But today’s address did give Miliband the opportunity to outline what he is about, and how his party is going to fight the last six months to the election. His section on Labour’s programme for government was particularly good, delivered with passion and fluency:

And just in case you find people who still believe that there is no difference between the parties, just tell them what we are fighting for:

An £8 minimum wage.

An end to the exploitation of zero hours contracts.

Freezing energy bills until 2017.

Putting our young people back to work.

Paying down the deficit and doing it fairly.

Reforming our banks so that they work for small businesses.

Cutting business rates.

Apprenticeships alongside every government contract.

Building 200,000 homes a year.

Abolishing the bedroom tax.

Tackling tax avoidance.

Hiring more doctors, nurses, midwives and careworkers, and putting the right values back at the heart of the NHS and repealing the Health and Social Care Act.

Read the full speech here.

Anoosh Chakelian is deputy web editor at the New Statesman.

Show Hide image

The triumph of Misbah-ul-Haq, the quiet grafter

How Misbah redeemed Pakistani cricket.

It was an incongruous sight: the entire Pakistani cricket team doing press-ups on the revered pitch at Lord’s, led by its captain, Misbah-ul-Haq. This unusual celebration marked not merely a Test match victory over England on Sunday but something greater: the rehabilitation of Pakistani cricket.

Seven years earlier, the Sri Lankan team bus was en route to the cricket stadium in Lahore for the third day of a Test match against Pakistan when it was attacked by Islamist militants. Gunfire killed six police officers and a driver; several Sri Lankan cricketers were also injured. That was the last Test match played in Pakistan, which, despite protestations, opponents consider too dangerous to visit.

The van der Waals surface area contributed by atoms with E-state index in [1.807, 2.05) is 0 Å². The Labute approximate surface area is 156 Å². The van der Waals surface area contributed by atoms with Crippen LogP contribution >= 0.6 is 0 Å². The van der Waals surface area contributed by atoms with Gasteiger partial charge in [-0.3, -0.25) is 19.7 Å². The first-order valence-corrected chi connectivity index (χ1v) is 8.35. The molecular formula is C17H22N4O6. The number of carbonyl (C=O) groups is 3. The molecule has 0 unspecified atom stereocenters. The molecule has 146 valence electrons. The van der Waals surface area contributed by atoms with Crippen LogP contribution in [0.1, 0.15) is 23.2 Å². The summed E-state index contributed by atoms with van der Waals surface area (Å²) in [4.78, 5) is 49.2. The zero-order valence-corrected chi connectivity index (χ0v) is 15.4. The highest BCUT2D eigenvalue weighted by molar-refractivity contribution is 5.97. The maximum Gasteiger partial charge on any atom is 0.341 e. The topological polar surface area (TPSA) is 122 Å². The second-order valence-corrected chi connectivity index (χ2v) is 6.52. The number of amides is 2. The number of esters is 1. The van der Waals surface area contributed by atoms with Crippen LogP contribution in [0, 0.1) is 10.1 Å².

A year later, Pakistan toured England for a Test series. The News of the World alleged that in the final match at Lord’s three Pakistani cricketers had conspired to bowl no-balls in exchange for money. All three received bans of five years or more for corruption. The entire squad was lampooned; police had to shield its members from abuse as they arrived home.

Misbah was on the periphery of all of this. Aged 36 at the time, he was dropped from the squad before the English tour and seemed unlikely to play international cricket again. But the turbulence engulfing Pakistani cricket forced the selectors to reassess. Not only was Misbah recalled but he was made captain. “You have to ask yourself,” he later said: “‘Have I been the captain because they supported me, or because they had no alternatives?’”

Pakistani cricket prizes and mythologises teenage talent plucked from obscurity and brought into the international side. During his decade as captain, Imran Khan picked 11 teenagers to make their debuts, often simply on the basis of being wowed by their performance in the nets. Misbah shows that another way is possible. He grew up in Mianwali, a city that was so remote that: “The culture there wasn’t such that you thought about playing for Pakistan.”